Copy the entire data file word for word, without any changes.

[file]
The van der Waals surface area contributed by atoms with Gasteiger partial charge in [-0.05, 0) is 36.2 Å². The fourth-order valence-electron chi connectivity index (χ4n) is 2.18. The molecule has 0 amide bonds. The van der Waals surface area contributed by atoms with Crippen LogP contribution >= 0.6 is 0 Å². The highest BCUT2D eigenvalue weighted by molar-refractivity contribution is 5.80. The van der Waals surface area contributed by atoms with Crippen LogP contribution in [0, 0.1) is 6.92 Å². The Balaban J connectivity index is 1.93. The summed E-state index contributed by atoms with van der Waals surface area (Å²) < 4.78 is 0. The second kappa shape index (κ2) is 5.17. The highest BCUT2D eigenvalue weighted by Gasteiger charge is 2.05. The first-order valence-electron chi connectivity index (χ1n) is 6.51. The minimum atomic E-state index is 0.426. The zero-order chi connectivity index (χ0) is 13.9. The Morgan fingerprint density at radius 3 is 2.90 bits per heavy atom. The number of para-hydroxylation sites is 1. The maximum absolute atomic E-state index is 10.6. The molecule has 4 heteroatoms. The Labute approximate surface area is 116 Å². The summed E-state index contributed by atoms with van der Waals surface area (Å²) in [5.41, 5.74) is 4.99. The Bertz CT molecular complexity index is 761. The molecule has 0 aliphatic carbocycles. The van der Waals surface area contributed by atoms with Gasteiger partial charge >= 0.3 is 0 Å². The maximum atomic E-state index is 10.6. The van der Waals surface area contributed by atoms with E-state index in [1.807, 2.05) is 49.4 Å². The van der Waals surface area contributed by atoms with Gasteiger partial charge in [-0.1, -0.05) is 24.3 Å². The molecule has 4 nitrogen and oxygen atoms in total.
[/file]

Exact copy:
The van der Waals surface area contributed by atoms with Gasteiger partial charge in [-0.05, 0) is 36.2 Å². The fourth-order valence-electron chi connectivity index (χ4n) is 2.18. The molecule has 0 amide bonds. The van der Waals surface area contributed by atoms with Crippen LogP contribution >= 0.6 is 0 Å². The highest BCUT2D eigenvalue weighted by molar-refractivity contribution is 5.80. The van der Waals surface area contributed by atoms with Crippen LogP contribution in [0, 0.1) is 6.92 Å². The Balaban J connectivity index is 1.93. The summed E-state index contributed by atoms with van der Waals surface area (Å²) < 4.78 is 0. The second kappa shape index (κ2) is 5.17. The highest BCUT2D eigenvalue weighted by Gasteiger charge is 2.05. The first-order valence-electron chi connectivity index (χ1n) is 6.51. The minimum atomic E-state index is 0.426. The zero-order chi connectivity index (χ0) is 13.9. The Morgan fingerprint density at radius 3 is 2.90 bits per heavy atom. The number of para-hydroxylation sites is 1. The maximum absolute atomic E-state index is 10.6. The molecule has 4 heteroatoms. The Labute approximate surface area is 116 Å². The summed E-state index contributed by atoms with van der Waals surface area (Å²) in [5.41, 5.74) is 4.99. The Bertz CT molecular complexity index is 761. The molecule has 0 aliphatic carbocycles. The van der Waals surface area contributed by atoms with Gasteiger partial charge >= 0.3 is 0 Å². The maximum atomic E-state index is 10.6. The van der Waals surface area contributed by atoms with E-state index in [1.807, 2.05) is 49.4 Å². The van der Waals surface area contributed by atoms with Gasteiger partial charge in [-0.1, -0.05) is 24.3 Å². The molecule has 4 nitrogen and oxygen atoms in total.